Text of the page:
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Making Tax Digital

Making Tax Digital – MTD – is HMRCs strategy for moving all business taxes to a digital platform.

The programme has been through many changes, and at present time-scales are:

  • April 2019 – VAT registered businesses have to submit VAT via Making Tax Digital for VAT
  • 2020 onward – date not set – all businesses will potentially need to submit Income Tax and Corporation Tax information via Making Tax Digital – the date isn’t set, and it could be several years away.  Original proposals exempted businesses with a turnover below £10,000

As a firm YogaTax are committed to supporting our clients through this change, but it needs to be clear there will likely be cost implications both on our fees and the need to purchase or rent suitable software for those businesses not using software packages already.

In terms of software choices, most mainstream programs should be MTD compatible.  Whitefield have partnered with FreeAgent which we believe will offer most of our clients an economical way of meeting MTD obligations.

We will keep people updated.

Key aspects for Making tax Digital for VAT are:

It affects any business which is compulsorily registered for VAT, that is to say with a turnover over the VAT threshold £85,000.  Businesses with a turnover below that level, but registered for VAT voluntarily, do not need to comply with MTDfV unless their turnover goes over the VAT threshold.

Three new key obligations are introduced:

  1. VAT returns are submitted using software connected to HMRC via API.  You cannot submit via HMRC website.
  2. You must keep your accounting records digitally
  3. You must prepare your digital records regularly

2 and 3 have an element of subjectivity.  HMRC don’t expect everything to be recorded digitally, but do expect the major part of your business record keeping system to be digitised and updated reguarly, and for links between different data sources to be automated:

  • eg – suppose you run a cafe and people mostly pay by cash.   You do not have a till.  You are not expected to keep a digital record of each customers cash payment, but you must keep a digital record of the daily total from customers.

Likewise you cannot rely on writing your records up quarterly just before your VAT return is due:

  • eg continuing from above, the daily summary of cash from customers must be entered into your accounts system regularly, say daily or weekly, not at the end of the quarter.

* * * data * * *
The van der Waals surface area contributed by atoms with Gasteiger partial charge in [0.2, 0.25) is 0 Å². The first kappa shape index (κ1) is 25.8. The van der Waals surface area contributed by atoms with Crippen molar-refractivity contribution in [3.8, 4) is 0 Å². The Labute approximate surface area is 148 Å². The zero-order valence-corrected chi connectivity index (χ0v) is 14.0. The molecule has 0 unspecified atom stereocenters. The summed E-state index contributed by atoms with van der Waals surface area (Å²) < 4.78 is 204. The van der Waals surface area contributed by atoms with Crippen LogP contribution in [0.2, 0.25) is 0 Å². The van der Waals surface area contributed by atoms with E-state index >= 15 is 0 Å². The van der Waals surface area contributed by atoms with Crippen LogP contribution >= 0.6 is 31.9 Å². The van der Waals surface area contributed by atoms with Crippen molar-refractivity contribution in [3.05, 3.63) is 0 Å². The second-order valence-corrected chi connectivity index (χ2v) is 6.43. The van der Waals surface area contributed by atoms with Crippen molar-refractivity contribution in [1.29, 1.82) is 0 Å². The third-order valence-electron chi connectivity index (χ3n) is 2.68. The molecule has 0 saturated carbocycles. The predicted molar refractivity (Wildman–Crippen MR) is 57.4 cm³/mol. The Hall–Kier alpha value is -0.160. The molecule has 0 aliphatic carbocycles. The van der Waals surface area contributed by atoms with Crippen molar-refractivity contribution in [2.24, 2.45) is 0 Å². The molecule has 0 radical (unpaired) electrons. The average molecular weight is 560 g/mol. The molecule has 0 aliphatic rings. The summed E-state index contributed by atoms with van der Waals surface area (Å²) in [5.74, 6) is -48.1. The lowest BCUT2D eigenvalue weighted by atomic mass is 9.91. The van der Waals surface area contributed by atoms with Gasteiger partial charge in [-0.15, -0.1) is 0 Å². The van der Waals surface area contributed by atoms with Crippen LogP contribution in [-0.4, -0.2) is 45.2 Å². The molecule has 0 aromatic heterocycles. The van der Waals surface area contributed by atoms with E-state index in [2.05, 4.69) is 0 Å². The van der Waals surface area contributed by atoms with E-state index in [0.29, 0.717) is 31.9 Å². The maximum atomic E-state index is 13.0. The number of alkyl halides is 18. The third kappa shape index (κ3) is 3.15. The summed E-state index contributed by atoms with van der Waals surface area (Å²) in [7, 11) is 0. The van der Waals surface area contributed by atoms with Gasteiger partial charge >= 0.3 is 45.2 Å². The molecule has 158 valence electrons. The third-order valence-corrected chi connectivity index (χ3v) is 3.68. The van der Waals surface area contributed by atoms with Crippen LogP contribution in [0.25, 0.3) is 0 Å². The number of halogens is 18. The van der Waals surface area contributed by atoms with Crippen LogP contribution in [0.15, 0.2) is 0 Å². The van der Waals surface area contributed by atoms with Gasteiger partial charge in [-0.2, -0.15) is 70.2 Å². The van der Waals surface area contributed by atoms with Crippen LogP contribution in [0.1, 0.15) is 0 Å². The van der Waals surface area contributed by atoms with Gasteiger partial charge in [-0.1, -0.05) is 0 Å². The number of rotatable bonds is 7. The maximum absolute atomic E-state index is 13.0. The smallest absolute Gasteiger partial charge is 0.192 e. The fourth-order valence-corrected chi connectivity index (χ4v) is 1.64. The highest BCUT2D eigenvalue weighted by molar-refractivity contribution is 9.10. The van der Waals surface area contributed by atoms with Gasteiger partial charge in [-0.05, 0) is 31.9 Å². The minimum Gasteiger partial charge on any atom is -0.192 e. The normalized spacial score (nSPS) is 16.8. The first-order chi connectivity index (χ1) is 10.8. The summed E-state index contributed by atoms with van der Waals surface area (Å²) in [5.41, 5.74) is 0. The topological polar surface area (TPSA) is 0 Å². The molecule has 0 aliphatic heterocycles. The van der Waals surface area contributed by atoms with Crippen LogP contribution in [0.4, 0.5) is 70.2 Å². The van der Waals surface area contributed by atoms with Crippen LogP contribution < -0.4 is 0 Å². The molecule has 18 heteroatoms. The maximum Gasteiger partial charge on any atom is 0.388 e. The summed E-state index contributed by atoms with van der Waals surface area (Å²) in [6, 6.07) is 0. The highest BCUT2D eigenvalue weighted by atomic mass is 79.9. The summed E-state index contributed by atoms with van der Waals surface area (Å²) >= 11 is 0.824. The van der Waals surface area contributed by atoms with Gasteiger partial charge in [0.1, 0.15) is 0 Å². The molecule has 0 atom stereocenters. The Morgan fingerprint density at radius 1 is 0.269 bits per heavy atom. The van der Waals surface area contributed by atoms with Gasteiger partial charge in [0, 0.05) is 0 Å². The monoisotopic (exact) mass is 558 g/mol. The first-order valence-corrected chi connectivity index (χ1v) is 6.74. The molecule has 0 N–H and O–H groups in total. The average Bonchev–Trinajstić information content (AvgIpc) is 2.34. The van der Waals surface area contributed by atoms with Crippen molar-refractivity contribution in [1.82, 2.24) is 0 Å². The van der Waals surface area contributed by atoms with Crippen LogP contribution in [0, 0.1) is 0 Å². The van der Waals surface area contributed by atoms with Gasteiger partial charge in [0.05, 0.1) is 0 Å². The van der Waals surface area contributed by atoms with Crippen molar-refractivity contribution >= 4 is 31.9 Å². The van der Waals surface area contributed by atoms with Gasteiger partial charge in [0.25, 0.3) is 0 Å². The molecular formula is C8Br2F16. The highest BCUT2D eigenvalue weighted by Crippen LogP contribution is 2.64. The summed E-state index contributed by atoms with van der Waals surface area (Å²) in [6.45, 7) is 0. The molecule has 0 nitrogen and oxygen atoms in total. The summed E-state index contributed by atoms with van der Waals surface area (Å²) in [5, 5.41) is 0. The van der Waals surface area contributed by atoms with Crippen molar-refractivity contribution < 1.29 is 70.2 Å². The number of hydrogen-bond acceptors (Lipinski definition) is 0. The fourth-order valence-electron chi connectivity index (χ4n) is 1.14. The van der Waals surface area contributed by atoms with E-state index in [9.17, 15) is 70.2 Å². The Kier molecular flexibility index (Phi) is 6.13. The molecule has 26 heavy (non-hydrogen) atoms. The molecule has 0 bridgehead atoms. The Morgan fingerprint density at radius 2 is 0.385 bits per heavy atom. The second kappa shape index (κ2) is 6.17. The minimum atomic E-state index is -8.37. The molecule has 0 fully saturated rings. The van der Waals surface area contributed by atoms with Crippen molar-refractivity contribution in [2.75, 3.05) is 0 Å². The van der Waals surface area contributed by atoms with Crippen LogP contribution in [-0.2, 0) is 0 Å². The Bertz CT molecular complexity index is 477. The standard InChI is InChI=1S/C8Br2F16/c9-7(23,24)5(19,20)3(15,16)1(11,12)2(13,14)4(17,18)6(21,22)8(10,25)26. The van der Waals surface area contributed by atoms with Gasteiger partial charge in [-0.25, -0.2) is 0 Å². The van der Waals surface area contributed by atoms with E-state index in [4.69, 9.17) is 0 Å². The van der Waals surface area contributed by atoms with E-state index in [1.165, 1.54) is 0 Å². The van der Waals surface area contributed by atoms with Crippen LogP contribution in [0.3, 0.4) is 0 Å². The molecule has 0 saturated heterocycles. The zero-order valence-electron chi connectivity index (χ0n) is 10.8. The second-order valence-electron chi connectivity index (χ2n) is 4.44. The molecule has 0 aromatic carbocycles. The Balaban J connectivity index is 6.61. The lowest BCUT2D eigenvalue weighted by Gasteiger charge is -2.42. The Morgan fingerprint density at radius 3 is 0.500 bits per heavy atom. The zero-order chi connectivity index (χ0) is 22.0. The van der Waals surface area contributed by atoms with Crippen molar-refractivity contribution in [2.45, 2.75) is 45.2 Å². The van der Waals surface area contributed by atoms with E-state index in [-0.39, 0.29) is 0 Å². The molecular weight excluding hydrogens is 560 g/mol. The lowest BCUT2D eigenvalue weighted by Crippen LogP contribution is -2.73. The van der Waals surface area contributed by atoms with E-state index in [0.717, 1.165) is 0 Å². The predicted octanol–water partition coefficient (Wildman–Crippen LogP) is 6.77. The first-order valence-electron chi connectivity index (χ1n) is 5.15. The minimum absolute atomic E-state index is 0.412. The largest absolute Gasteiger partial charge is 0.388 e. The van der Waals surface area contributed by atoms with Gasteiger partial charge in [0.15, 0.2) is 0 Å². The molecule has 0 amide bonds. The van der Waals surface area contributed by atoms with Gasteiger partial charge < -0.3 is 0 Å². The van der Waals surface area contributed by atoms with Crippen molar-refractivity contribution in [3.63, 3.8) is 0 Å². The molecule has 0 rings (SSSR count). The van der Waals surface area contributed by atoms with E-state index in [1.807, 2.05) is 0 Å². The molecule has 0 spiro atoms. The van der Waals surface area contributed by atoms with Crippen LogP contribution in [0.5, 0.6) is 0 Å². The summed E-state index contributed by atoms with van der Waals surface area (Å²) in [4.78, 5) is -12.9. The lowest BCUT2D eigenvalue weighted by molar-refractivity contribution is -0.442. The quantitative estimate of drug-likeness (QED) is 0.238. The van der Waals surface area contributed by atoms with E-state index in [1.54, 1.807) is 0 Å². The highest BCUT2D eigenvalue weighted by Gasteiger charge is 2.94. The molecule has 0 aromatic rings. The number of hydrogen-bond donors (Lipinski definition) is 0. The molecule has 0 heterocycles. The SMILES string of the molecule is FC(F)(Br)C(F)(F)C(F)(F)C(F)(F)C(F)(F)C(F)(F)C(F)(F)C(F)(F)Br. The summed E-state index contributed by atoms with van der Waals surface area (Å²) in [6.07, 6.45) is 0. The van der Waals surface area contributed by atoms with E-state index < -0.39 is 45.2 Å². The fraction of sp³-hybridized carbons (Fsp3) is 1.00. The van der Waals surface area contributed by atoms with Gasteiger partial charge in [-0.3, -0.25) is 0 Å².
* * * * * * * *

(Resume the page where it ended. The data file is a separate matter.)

Its to be hoped that HMRC enforce this pragmatically, but we have to see how it unfolds – a soft landing is promised.

You will need to:

  • Comply with these new rules for the first VAT period beginning on or after 1 April 2019 (meaning the first quarterly return affected will be 30 June 2019)
  • Select suitable accounting software
  • Make sure your software connects to HMRC
  • Ensure that your business’s processes provide for data to be entered regularly into your software. If you use an external bookkeeping service, you will need to agree changes to processing times with them, eg monthly or quarterly to weekly.

Key aspects longer term for Income Tax and Corporation Tax (post 2020) are:

  • Businesses and Individuals will have a “Digital Tax Account” into which assorted information will be collated.
  • Businesses must keep all accounting information in a programme or app which can communicate directly with HMRC – no more paper records.  A late concession form HMRC is that spreadsheets can be used but thet will have to communicate with HMRC systems “possibly via additional software” (their words, paraphrased – no idea what this software will be, some type of gateway?)
  • Send updates to HMRC four times a year, with details of income, expenses and profit – HMRC is at pains to say these are not quarterly accounts, although to most of us looking at the proposals that seems like semantics.  There will need to be a year end submission as well, for annual adjustments, and the annual Self Assessment for other items – so in effect six returns a year.  Some businesses will be eligible just to send “three lines” – income, expense and profit – but its unclear whether this concession is more than a fig leaf.
  • Exemption for businesses with turnover below £10,000
  • Applies to landlords as well as sole traders/partnerships/companies  possibly also to individual taxpayers in receipt of “other income”, eg company directors and dividends